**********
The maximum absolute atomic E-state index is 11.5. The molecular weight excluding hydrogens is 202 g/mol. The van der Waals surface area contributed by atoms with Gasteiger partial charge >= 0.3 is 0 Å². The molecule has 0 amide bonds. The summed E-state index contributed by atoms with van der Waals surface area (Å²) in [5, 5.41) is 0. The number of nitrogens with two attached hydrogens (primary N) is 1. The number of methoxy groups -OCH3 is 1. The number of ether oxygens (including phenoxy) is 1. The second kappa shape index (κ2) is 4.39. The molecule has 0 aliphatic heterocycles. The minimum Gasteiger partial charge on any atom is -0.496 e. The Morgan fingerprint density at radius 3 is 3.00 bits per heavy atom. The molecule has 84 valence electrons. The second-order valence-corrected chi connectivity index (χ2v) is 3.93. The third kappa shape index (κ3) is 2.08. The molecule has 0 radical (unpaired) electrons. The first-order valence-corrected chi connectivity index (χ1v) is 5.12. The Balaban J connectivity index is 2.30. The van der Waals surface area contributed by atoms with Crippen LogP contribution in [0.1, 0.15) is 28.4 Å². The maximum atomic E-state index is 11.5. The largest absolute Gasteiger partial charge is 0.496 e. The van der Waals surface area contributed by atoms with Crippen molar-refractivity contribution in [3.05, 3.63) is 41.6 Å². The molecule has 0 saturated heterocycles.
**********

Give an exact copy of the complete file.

The maximum absolute atomic E-state index is 11.5. The molecular weight excluding hydrogens is 202 g/mol. The van der Waals surface area contributed by atoms with Gasteiger partial charge >= 0.3 is 0 Å². The molecule has 0 amide bonds. The summed E-state index contributed by atoms with van der Waals surface area (Å²) in [5, 5.41) is 0. The number of nitrogens with two attached hydrogens (primary N) is 1. The number of methoxy groups -OCH3 is 1. The number of ether oxygens (including phenoxy) is 1. The second kappa shape index (κ2) is 4.39. The molecule has 0 aliphatic heterocycles. The minimum Gasteiger partial charge on any atom is -0.496 e. The Morgan fingerprint density at radius 3 is 3.00 bits per heavy atom. The molecule has 84 valence electrons. The second-order valence-corrected chi connectivity index (χ2v) is 3.93. The third kappa shape index (κ3) is 2.08. The molecule has 0 radical (unpaired) electrons. The first-order valence-corrected chi connectivity index (χ1v) is 5.12. The Balaban J connectivity index is 2.30. The van der Waals surface area contributed by atoms with Crippen LogP contribution in [0.1, 0.15) is 28.4 Å². The maximum atomic E-state index is 11.5. The largest absolute Gasteiger partial charge is 0.496 e. The van der Waals surface area contributed by atoms with Crippen molar-refractivity contribution in [3.05, 3.63) is 41.6 Å². The molecule has 0 saturated heterocycles.